Online Auction Site Aquabid Runs Fishy Business
By Greg Holden
Fish naturally swim in schools. Both they and the enthusiastic hobbyists who keep them as pets tend to stick together. These days, fish lovers gather in the same place where they surf - the Web. Specialty marketplaces like AquaBid.com give them a place to buy and sell live fish in a community setting, online.
Back in the early days of the Web, Mark Barnett (now the owner of AquaBid.com) was one of those hobbyists - and a self-taught computer programmer as well. He started going online to bring aquarium and fish lovers together.
"All my Web work started with the Atlanta Area Aquarium Association," says Mark, 44, who lives in Stockbridge, Georgia. "I am one of the cofounders of this aquarium club. I was the editor for the monthly newsletter, Fish Talk. I wanted to exchange the newsletter with other clubs around the world. I found addresses on the Internet and sent letters to each one I could find. Once I had all of this information, I decided to publish the newsletter on the Internet."
The newsletter led to the creation of the website Fish Club Central in 1996. In 1997, Mark renamed it FishLinkCentral.com. As the website grew, it split off to other, related sites such as AquaChat.com and AquaBoards.com, where fish lovers could compare notes.
It was in the course of comparing notes on another discussion site that the idea of creating a Web site for buying and selling fish online came to the surface.
"AquaBid.com started because I was a member of the Native Fish Conservancy mailing list," explains Barnett. "They would try to have auctions on the mailing list, and people would email in a bid. Things would often get messed up as two people emailed in a bid at the same time. I decided to create an auction Web site for this."
AquaBid.com, like any ecommerce Web sites, started as a one-person invention. Mark did the work at home after putting in time at his 9-to-5 day job, and outside of devoting time to his wife and daughter. "I created the Web site using Everysoft's auction script," he recalls. "I have heavily modified the script over the years. I've been the only person doing the programming." The first item put up for sale was an aquarium instruction book that Mark himself posted on February 12, 2000.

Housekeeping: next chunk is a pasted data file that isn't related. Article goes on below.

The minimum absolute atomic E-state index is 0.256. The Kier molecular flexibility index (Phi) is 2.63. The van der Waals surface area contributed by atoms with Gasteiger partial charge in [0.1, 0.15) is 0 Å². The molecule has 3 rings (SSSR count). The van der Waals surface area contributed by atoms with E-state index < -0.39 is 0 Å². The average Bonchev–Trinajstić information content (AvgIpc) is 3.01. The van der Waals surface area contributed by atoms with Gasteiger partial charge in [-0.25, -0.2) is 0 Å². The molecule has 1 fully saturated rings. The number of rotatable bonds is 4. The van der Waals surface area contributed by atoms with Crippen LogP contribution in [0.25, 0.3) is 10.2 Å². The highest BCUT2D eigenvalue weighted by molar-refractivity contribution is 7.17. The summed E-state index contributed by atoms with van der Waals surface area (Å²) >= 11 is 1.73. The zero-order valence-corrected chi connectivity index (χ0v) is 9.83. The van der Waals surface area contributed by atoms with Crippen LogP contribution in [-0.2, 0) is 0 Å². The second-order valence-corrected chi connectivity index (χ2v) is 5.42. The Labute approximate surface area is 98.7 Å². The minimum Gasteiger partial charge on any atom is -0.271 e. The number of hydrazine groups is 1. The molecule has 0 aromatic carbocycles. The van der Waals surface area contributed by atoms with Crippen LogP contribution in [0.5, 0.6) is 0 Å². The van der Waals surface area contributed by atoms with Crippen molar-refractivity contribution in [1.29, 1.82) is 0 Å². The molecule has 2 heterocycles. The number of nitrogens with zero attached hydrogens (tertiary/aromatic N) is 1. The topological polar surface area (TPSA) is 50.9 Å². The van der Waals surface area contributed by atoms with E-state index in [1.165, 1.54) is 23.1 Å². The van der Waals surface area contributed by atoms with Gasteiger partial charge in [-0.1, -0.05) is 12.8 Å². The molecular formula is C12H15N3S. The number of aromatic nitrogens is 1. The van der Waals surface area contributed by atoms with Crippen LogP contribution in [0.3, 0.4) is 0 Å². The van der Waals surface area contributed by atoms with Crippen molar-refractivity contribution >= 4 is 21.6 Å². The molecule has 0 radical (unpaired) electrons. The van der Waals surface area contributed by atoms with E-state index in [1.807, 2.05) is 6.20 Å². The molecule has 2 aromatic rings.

Even though eBay prohibits the sale of live animals, you may be surprised to discover that live fish are being offered and sold on the site. (Do a search for "goldfish" or "live fish" and you'll see; this page sets out requirements for selling fish: http://pages.ebay.com/help/policies/wildlife.html.)
But Barnett has never seen his site as competing with the auction giant or with trying to do something better than eBay does. Rather, he sees his site is an outgrowth of a vibrant group of hobbyists.
"AquaBidcom has grown into a community," he observes. "We are a tight knit group. If something bad happens to a member, people will post auctions to raise money to help the person out."
Currently, the site has more than 95,000 registered users. At any time, you can find 5,000 current auctions on the site, for everything from goldfish to piranhas. Scanning the auctions is illuminating: it reveals the special challenges involved in selling this kind of pet.
Taking photos is a challenge: You have to wait for your "merchandise" to swim into position and hope that they'll pose obligingly. Then, watch out for the glare from the aquarium glass. Alternatively, some sellers scoop their fish into their hands quickly and photograph them in this "stationary" position.
Another challenge with selling fish is the same with selling anything online: the work begins when you need to pack and ship what's been purchased. In some cases, sellers require local pickup. But in most cases, overnight shipping is offered. Many sellers add a "live arrival" guarantee. In some cases, shipping by Priority Mail is allowed but without a "live arrival" guarantee. Shipping, in other words, can cost as much or more than the fish itself.
When you're shipping fish, you naturally need to take extra care. The U.S. Postal Service, in fact, has a set of requirements for shipping live animals. One sentence obviously can't be taken literally: "Live animals must be transported without food or water, because liquids, moisture, and loose foodstuffs can cause damage to the shipping container, other mail, and Postal Service equipment during transport." You must mark the package with "Live Fish" or a similar description. The package has to be extra-strong, waterproof, and weather resistant. The fish container, must be cushioned within this outer package. One common method is to put the fish in a plastic bag, place the bag in a styrofoam container, and place the sytrofoam in a shipping box.
For Barnett and other fish lovers, this isn't work. Money doesn't even appear to be the primary concern. "The best part of running AquaBid.com is the fact that it promotes the aquarium hobby," says Barnett. "It enables people to get fish they wouldn't normally find in their local pet shop."
About the author:
Greg Holden is EcommerceBytes Contributing Editor. He is a journalist and the author of many books, including "Starting an Online Business For Dummies," "Go Google: 20 Ways to Reach More Customers and Build Revenue with Google Business Tools," and several books about eBay, including "How to Do Everything with Your eBay Business," second edition, and "Secrets of the eBay Millionaires," both published by Osborne-McGraw Hill. Find out more on Greg's website, which includes his blog, a list of his books, and his fiction and biographical writing.
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